Comment on Grand Canyon National Park Backcountry Management Plan,
with respect to error in DEIS on Havasupai Reservation boundary
January 1, 2016
On page 188 of the DEIS for the proposed Grand Canyon National Park BMP, the following paragraph appears under the general headings “Adjacent Lands”, “Tribal Lands” (my underlining):
The 188,077-acre Havasupai Reservation is located within, and along the rim of, Grand Canyon. The reservation is most commonly accessed via Route 66 and Indian Road 18 to Hualapai Hilltop. The reservation can also be reached by Forest Road 328 which departs Highway 64 near between Tusayan and the park’s South Entrance Station. The reservation can also be reached from the river by hiking up Havasu Canyon approximately four miles. Day hikers often venture onto tribal land to enjoy Havasu Creek’s spectacular waterfalls, although the hike is a relatively long one: eight miles round-trip to Beaver Falls, 12 miles round-trip to Mooney Falls, 14 miles round-trip to Havasu Falls, and 18 miles round-trip to Supai village. A permit and associated fee is required to access Havasupai tribal land. As resources allow, the tribe stations personnel at reservation boundaries to ensure compliance, and NPS personnel inform park visitors of the required fee. Camping within the reservation is permitted only in designated campgrounds.
The implication of the underlined portions of this NPS-composed description of the “Havasupai Reservation” is that Beaver Falls is inside and part of that Reservation.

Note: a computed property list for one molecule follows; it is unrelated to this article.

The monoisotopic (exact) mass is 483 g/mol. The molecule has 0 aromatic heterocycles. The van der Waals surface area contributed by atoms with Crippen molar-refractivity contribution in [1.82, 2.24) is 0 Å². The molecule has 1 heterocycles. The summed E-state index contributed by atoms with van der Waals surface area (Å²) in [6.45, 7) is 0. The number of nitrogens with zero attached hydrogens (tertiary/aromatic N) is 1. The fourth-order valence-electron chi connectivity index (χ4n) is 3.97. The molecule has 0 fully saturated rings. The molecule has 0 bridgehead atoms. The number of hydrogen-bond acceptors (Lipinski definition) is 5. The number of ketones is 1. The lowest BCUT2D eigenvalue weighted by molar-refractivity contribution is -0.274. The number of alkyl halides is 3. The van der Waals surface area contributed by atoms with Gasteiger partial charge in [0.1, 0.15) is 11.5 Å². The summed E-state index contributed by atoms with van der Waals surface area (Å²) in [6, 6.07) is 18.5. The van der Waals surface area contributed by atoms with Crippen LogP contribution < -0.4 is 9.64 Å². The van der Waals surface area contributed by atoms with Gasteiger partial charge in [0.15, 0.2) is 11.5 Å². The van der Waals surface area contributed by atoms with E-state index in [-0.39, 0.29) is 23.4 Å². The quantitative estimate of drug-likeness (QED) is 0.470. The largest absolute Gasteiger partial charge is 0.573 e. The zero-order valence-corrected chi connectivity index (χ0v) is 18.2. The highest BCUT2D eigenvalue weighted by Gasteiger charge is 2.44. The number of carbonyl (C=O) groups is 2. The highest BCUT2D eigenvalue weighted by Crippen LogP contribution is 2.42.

It is not.
Beaver Falls was retained by name within the National Park when the Reservation was enlarged by the 1975 Grand Canyon National Park Enlargement Act, P.L. 93-620.
Beaver Falls is explicitly part of Grand Canyon National Park; it is not Havasupai land, and they have no power to issue permits or charge fees for a visit to Beaver Falls coming upstream.
Here is the relevant text from “Report to accompany S. 1296, House of Representatives; No. 93-1374”, p.11: “the boundary (of the lands to be transferred) crosses one major tributary canyon at Beaver Falls. It is the intention of the Committee that in establishing the precise boundary for the park at this point that the Secretary should cross upstream from the falls in order to assure their protection as a part of the park.” (my underlining)
And from “Conference Report to accompany S. 1296, House of Representatives; No. 93-1611”, p.6: “the boundaries (of the reservation enlargement) would be located on the plateau one-quarter of a mile from the rim of the canyon except where it crosses Havasu Creek from Yumatheska Point to the top of Beaver Falls to Ukwalla Point”. (my underlining)
The Park Service at Grand Canyon has been informed in the strongest language of the legal fact that Beaver Falls is inside the Park. However, as the above quote suggests, the Park Service has chosen to ignore the law and abandon its responsibility to protect the integrity of the Park and the rights of Park visitors.
(So far as I can tell the above DEIS quote is the only reference to Beaver Falls in that BMP document.)